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April 21, 2021

Norwegian Tax Authority announces digital VAT reporting will be implemented for 2022

The Norwegian Tax Authority has announced that digital value-added tax (VAT) reporting will be implemented with effect from 2022 with testing from the third quarter of 2021. The new digital VAT return will be submitted directly from the enterprise resource planning (ERP)-system based on the standard audit file for tax (SAF-T) standard VAT codes.

This Alert summarizes the current information on this new reporting process.

Digital VAT reporting

  • The current Norwegian VAT return is based on a fixed set of boxes and is manually submitted through the Altinn-portal. The new digital VAT return will be submitted directly from the ERP-system via a specific API (Application Programming Interface – a type of software intermediary).

  • The new digital VAT return will be based on standard SAF-T VAT codes that are required under current Norwegian SAF-T audit requirements. The new VAT return will be flexible in the sense that amounts will only need to be reported in relation to the transaction type/SAF-T code where there has actually been activity in the accounting system during the relevant period.

  • The new digital VAT return will also contain separate fields for the reporting of VAT on the self-supply of goods and services, VAT adjustments made under the capital goods scheme and VAT corrections due to bad debts.

  • The due dates for the reporting and payment of Norwegian VAT will remain the same as the current due dates.

  • The format and content of the VAT reporting will be validated by the tax authorities’ portal at the time of submission. The digital VAT return will only be accepted as received by the authorities if this validation is passed.

Testing and implementation

  • According to the Norwegian Tax Authority, testing will be available from the third quarter of 2021.

  • The expected implementation date is 1 January 2022.

  • The Tax Authority is also working on the implementation of so-called “VAT listings,” which is a formal requirement to periodically report transaction data to the Tax Authority along with the VAT returns. The level of detail and specific requirements is not yet clear, but it is expected that the data to be submitted on such a listing will include invoice number, invoice date, customer/supplier details, price and (any) VAT amount. Proposed new regulations are currently being assessed by the Ministry of Finance and a public hearing of new regulations is expected during 2021.

Preparing for digital VAT reporting

  • To be able to report VAT based on standard SAF-T codes, all VAT codes in the ERP system must be mapped towards the correct SAF-T codes. In practice, many businesses use inconsistent or incorrect VAT codes leading to reporting of turnover/VAT in the incorrect boxes in the current VAT returns. From 2022, there is a risk that the VAT return will not be accepted as submitted in the case of inconsistencies or incorrect use of VAT codes.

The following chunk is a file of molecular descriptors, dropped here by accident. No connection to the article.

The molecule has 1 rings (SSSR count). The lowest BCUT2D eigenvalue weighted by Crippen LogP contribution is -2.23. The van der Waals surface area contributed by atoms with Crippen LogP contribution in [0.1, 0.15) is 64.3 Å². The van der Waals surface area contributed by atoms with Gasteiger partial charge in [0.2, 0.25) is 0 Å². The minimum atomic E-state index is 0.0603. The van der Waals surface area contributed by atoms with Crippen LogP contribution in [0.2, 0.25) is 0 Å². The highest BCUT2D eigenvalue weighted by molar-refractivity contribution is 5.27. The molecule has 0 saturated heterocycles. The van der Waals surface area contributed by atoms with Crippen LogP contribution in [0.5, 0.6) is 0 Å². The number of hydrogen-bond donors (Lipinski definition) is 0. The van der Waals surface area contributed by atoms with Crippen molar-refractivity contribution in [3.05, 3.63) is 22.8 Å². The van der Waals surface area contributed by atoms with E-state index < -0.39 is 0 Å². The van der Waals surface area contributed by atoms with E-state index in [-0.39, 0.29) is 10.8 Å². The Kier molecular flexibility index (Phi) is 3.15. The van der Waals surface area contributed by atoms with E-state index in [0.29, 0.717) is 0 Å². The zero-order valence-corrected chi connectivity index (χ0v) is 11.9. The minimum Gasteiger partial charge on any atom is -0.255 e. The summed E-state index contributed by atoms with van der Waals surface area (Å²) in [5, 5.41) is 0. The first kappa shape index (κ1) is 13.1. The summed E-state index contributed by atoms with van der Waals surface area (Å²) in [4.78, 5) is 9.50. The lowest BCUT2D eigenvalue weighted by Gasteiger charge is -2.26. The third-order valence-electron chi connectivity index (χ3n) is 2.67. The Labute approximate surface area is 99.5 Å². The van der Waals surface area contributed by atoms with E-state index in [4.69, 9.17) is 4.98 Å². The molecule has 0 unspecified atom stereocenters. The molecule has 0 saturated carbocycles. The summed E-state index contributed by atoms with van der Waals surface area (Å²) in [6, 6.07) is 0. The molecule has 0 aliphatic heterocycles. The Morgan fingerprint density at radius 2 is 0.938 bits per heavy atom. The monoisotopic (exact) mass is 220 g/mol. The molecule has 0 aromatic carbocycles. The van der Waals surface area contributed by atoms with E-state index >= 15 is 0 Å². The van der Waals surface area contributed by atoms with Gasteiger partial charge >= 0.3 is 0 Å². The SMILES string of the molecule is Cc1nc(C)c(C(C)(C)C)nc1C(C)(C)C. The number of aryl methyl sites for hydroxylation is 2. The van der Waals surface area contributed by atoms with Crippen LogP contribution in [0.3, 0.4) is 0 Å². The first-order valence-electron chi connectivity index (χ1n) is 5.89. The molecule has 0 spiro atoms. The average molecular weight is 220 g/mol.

• Businesses should assess the quality and integrity of the tax data in their systems (e.g., through using Tax Analytics tools), and how their VAT codes and processes are set up to enable correct tax decisions and data, ahead of the Tax Authority requiring such information on an ongoing basis through the new digital VAT return.

  • EY has experience with assisting taxpayers in assessing their VAT handling, tax processes, as well as the use/mapping of VAT codes. Our team also has experience with all ERP systems in the Norwegian market and can assist in preparation for the new VAT reporting requirements.


For additional information with respect to this Alert, please contact the following:

EY Norway, Oslo


The information contained herein is general in nature and is not intended, and should not be construed, as legal, accounting or tax advice or opinion provided by Ernst & Young LLP to the reader. The reader also is cautioned that this material may not be applicable to, or suitable for, the reader's specific circumstances or needs, and may require consideration of non-tax and other tax factors if any action is to be contemplated. The reader should contact his or her Ernst & Young LLP or other tax professional prior to taking any action based upon this information. Ernst & Young LLP assumes no obligation to inform the reader of any changes in tax laws or other factors that could affect the information contained herein.


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